Out of Kilter: Germany and The Future of Europe
by Gary Soroka
October 13, 2016
The European Union is supposed to cushion its members against shocks but, as the bad events of the past year piled up, it was the EU itself which seemed to flounder. Strong leadership is needed, but that is in short supply; Britain is gone and France is weakened and unsure of itself. That leaves Germany, but the country has been rattled as a number of political certainties seemed to crumble before its eyes.
The refugee crisis has dominated the news. When Chancellor Merkel announced last year that Germany would take those who came, it was greeted with pride. The warm feelings soon gave way to anxiety, as the flows became a tsunami and the country was overwhelmed. Most of Europe offered more hostility than help despite German pleas for a show of solidarity. Merkel has always been known for her analytic detachment, incrementalism, and full command of her files and emotions. Suddenly, with virtually no preparation, she acted on the basis of deep moral conviction. It may have been admirable, but it has cost her dearly; she is no longer the Chancellor in full command. For the first time in her career, she is taking heavy political fire from her own party, coalition partners and a newly successful far right.
Then came the Brexit, the result that everyone said would not happen. In Germany, there was sadness to be sure but mostly anger, with calls to get on with the divorce immediately. The tone has moderated, but the government is clear that out means out. There will be no free trade agreement with Britain unless they also accept the right of EU citizens to live and work in the UK. There is no desire to “punish” Britain but, equally, there is no readiness to make special concessions, not least because they would only strengthen anti-EU movements in France, the Netherlands and elsewhere.
In Germany as well: the alarming electoral success of the explicitly anti-Muslim, anti-immigrant, Alternative for Germany Party (AfD) in five German state elections has broken post-war German political taboos. Open nationalism and xenophobia have now entered the political debate. The great majority of Germans still support generally centrist and leftist parties, but the conversation has changed.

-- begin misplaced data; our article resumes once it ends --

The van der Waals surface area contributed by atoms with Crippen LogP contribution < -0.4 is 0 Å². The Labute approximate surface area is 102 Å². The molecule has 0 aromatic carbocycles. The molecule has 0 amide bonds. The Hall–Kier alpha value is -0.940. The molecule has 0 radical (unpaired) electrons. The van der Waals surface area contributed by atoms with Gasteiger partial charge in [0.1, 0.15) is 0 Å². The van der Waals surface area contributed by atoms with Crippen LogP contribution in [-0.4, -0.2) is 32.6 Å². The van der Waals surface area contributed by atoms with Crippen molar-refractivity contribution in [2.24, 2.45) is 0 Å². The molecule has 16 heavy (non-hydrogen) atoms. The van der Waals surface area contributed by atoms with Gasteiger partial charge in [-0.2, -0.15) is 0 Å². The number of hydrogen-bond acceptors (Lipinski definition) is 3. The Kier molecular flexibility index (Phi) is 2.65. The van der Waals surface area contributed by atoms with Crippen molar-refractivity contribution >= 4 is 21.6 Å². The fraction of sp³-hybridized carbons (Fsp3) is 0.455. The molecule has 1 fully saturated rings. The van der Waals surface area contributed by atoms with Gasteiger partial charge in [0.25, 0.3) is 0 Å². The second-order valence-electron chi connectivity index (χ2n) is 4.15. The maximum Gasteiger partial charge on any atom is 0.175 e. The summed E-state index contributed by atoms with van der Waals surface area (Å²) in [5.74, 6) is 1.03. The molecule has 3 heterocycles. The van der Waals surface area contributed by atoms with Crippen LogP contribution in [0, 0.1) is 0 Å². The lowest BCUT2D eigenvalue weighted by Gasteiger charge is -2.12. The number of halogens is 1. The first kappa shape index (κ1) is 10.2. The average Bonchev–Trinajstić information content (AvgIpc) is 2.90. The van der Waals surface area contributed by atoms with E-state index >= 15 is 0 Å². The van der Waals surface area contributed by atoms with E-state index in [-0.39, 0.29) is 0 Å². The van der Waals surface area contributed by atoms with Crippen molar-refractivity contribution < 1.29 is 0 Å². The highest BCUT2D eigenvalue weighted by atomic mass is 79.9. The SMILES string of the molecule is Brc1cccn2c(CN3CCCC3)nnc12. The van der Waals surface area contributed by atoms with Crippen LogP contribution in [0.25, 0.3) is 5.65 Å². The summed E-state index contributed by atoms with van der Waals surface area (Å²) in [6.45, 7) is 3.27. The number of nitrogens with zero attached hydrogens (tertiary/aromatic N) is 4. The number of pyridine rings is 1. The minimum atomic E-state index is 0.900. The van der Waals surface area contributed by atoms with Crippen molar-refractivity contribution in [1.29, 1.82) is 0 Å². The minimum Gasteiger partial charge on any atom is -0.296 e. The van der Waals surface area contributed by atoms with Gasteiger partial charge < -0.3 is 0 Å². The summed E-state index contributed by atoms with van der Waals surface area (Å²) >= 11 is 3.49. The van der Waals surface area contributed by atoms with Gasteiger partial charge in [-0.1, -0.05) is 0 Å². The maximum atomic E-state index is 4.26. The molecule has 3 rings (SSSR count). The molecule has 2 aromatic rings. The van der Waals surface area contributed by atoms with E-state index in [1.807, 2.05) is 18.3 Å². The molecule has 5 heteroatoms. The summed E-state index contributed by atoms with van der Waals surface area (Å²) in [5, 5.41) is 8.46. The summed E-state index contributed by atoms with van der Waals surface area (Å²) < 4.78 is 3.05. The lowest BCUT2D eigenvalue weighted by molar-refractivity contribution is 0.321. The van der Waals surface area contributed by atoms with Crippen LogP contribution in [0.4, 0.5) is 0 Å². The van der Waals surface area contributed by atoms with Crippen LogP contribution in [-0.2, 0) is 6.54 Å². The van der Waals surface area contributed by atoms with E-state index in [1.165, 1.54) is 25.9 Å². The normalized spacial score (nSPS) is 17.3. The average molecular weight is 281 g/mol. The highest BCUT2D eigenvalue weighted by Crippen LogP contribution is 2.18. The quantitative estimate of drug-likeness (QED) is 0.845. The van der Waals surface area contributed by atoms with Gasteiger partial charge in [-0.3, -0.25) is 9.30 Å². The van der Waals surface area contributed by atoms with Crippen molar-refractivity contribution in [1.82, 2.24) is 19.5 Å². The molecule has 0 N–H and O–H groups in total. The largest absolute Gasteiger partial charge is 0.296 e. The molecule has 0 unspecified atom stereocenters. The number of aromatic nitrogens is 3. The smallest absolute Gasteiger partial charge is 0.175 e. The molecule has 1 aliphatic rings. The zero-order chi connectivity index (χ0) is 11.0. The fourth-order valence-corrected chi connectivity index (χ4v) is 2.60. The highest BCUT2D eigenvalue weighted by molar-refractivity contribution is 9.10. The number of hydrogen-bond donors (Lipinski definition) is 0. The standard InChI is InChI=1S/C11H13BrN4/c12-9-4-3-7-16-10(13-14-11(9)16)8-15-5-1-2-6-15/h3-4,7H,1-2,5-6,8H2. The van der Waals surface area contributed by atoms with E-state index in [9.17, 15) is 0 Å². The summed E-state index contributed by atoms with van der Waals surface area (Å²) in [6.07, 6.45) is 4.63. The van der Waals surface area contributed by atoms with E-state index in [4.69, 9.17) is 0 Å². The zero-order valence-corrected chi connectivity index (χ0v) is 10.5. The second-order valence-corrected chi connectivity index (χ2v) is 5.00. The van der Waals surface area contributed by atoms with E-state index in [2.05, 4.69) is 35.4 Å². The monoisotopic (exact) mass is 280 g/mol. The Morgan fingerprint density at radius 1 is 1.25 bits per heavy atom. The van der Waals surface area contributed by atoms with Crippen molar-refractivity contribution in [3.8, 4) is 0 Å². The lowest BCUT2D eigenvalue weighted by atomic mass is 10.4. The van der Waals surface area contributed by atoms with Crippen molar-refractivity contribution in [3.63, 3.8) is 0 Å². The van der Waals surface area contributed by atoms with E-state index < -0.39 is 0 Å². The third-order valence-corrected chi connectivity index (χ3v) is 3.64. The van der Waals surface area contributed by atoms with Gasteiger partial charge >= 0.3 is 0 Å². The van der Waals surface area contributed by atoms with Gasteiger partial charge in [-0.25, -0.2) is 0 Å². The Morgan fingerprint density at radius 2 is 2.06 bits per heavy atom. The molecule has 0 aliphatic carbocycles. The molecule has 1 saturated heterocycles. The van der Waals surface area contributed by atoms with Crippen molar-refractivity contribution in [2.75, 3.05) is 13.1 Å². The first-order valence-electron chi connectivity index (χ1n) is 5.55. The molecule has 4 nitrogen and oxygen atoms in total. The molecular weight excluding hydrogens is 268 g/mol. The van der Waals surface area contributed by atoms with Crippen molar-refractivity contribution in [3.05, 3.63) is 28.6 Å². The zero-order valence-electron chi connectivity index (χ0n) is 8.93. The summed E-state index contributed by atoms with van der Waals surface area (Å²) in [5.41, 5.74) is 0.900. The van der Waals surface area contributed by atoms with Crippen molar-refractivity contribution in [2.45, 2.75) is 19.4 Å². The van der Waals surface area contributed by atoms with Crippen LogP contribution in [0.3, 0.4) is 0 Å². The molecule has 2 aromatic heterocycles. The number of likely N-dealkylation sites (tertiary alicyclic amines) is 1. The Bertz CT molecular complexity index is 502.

The situation cannot be allowed to drift. An EU Leaders Summit in September (without the British PM) said very little about the Brexit but, instead, talked of the need to reconnect Europeans with the EU. It was notably short on specifics. An EU of concentric circles, with different levels of integration, may be the best solution, but it would be exceedingly hard to negotiate, requiring a degree of honesty about member state’s capabilities and aspirations that most leaders would probably want to avoid.
Outside the EU, Russia is proving intransigent if not openly hostile on most issues and Putin is doing his best to undermine European stability by providing political and financial support to right -wing anti-EU groups. In Turkey, the attempted coup was bad but the over-zealous repression that has followed bodes ill for the future relationship with Europe. Both countries are unavoidable and essential partners so German politicians try to soldier on against the odds. Add to this the prospect of a Trump presidency in the USA, and German leaders find themselves in what seems like a cautionary tale out of the Brothers Grimm.
German leadership is critical in Europe and the challenges are daunting but, in recent years, Germany has assumed new responsibilities with a confidence unimaginable only a few years ago. No one should underestimate what they can achieve.
In 1976, Gary Soroka joined the Department of External Affairs and held a number of positions in Ottawa and at Canadian missions abroad. He spent most of his career as a specialist in the area of foreign policy before retiring in 2009. He is currently a Fellow with the Canadian Global Affairs Institute.